I’ve read a fair amount of Darwin, and I don’t remember him defending imperialism or genocide. So I asked Fuentes on Twitter if he could back up that claim by providing actual quotes from The Descent of Man. He didn’t oblige me, but he did direct me to chapter 7. So I pulled my copy of Descent off my bookshelf and took a look.
So Wright contacted Fuentes and asks for evidence that Darwin justified imperialism and genocide. Fuentes doesn’t respond properly, but just points to a chapter in Darwin’s book. Unfortunately for Fuentes, Wright read that chapter and found that while Darwin explains why races supplant each other, he never justifies it. Wright gives several quotes about how tribes drive each other to extinction, but there is nothing even close to the view that Darwin is “justifying genocide” or approving of mass killing.
Wright then goes on to give the well-known evidence that Darwin was often horrified by the damage and pain wrought by natural selection as it eliminates ill-adapted individuals. And, as we know, that Darwin correctly believed in monogenesis: that all “races” and groups of human descended from a single common ancestor. Here’s a bit from Wright with a very famous quote from Darwin:
Anyone who wants to join Fuentes in arguing that Darwin is trying to justify genocide runs into a couple of problems.
First: Wouldn’t it be odd if, in the very chapter of Descent which argues that all groups of humans have an equal claim to being human, Darwin’s intended message was that wiping some of them out is a good thing?
Second, and more important: Fuentes’s interpretation of chapter 7 is at odds with other evidence about Darwin’s sensibilities. In The Origin of Species, Darwin goes on and on about why some kinds of animals flourish and others don’t and why some animals succeed in killing other animals and how such lethal skills are favored by natural selection. He maintains an air of clinical detachment throughout, as he does in chapter 7 of Descent. Yet we know from his personal correspondence that he was so horrified by the cruelty of nature—the cruelty that is both a product of and an engine of natural selection—that he found it hard to reconcile with religious faith.
He wrote to the American botanist Asa Gray: “I cannot see, as plainly as others do, & as I should wish to do, evidence of design & beneficence on all sides of us. There seems to me too much misery in the world. I cannot persuade myself that a beneficent & omnipotent God would have designedly created the Ichneumonidæ [parasitic wasps] with the express intention of their feeding within the living bodies of caterpillars, or that a cat should play with mice.”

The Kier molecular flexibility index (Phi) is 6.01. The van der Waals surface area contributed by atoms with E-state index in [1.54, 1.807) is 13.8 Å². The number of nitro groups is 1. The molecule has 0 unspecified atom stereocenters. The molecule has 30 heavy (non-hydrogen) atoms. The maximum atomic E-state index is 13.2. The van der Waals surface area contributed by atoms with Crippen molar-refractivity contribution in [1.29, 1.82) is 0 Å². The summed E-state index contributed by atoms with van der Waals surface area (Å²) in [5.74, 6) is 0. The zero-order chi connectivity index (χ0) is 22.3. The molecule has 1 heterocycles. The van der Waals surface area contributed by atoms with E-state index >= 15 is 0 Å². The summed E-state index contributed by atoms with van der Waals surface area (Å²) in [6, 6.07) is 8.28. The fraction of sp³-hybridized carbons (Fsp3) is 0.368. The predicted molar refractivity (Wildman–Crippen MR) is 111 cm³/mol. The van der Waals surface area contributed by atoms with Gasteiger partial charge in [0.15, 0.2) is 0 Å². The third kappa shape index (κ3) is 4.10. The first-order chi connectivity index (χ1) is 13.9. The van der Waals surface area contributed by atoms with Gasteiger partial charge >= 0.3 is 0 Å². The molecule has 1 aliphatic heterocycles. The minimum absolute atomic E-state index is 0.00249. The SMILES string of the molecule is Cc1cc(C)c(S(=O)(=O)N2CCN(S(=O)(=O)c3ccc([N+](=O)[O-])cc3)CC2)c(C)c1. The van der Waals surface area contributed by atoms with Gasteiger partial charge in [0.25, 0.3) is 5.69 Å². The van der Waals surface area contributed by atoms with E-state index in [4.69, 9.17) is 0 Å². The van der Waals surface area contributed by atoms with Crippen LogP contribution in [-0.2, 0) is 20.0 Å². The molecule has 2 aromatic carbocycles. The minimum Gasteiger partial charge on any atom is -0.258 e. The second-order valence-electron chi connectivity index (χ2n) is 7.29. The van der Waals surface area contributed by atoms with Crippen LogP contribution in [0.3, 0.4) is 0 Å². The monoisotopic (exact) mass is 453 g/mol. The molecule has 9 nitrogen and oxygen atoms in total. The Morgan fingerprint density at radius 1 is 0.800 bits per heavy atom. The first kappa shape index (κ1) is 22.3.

Does that sound like a man who would want to justify the mass suffering of human beings?
On Twitter, I pressed Fuentes on what exactly he meant when he said Darwin had offered a “justification” for imperialism and genocide. He said, “by justification i mean ‘the action of showing something to be right or reasonable.’ ”
I suppose Fuentes could try to wiggle out of my indictment by underscoring the “or” in “right or reasonable” and then insisting he meant “reasonable” in some value-free way. Such as: Darwin was trying to give explanations for group extinction that are “reasonable” just in the sense of being “plausible.” But if that’s what Fuentes meant, then he’s basically saying that by “justify” he didn’t mean “justify.”
Indeed! Fuentes is conflating what Darwin thought was true in nature (and he may have been wrong) with Darwin’s approval of nature. In other words, Fuentes committed the classic “naturalistic fallacy”: equating what happens in the wild with what is good or worthy of approval.
Wright winds up with one more zinger leveled at Fuentes:
. . . if we don’t understand why bad things happen, it will be harder to prevent their recurrence. So if you’re against imperialism and genocide, maybe you should be careful about casually accusing people of being in favor of them when your only evidence is that they want to understand them.
Good job, Robert!
Although some of us predicted that the Pecksniffs would eventually come after Darwin, other readers said that wouldn’t happen. Well, it did, and perhaps more is in store. But if the best job that can be done is one like Fuentes’s, it’s not a convincing indictment of Darwin as an immoral racist, sexist, and colonialist.
For sure Darwin wasn’t perfect by modern moral lights. But he was more liberal, and more kind, than most Brits in his position, and why should we worry so much about Darwin’s morality when what’s important is his science? The morality of Victorian days is largely gone, but the science remains.
I’d like to think that, in the future, instead of being known as “The man who took down Darwin,” Fuentes will be known as “The Pecksniff who went after Darwin but failed to score a hit.” The man’s scholarship is shoddy, and his piece looks like an excuse to flaunt Fuentes’s own moral superiority—or the moral superiority of moderns over Victorians. But if you want to hear about moral improvement without the snark and finger-pointing, it’s better to read Pinker’s The Better Angels of Our Nature.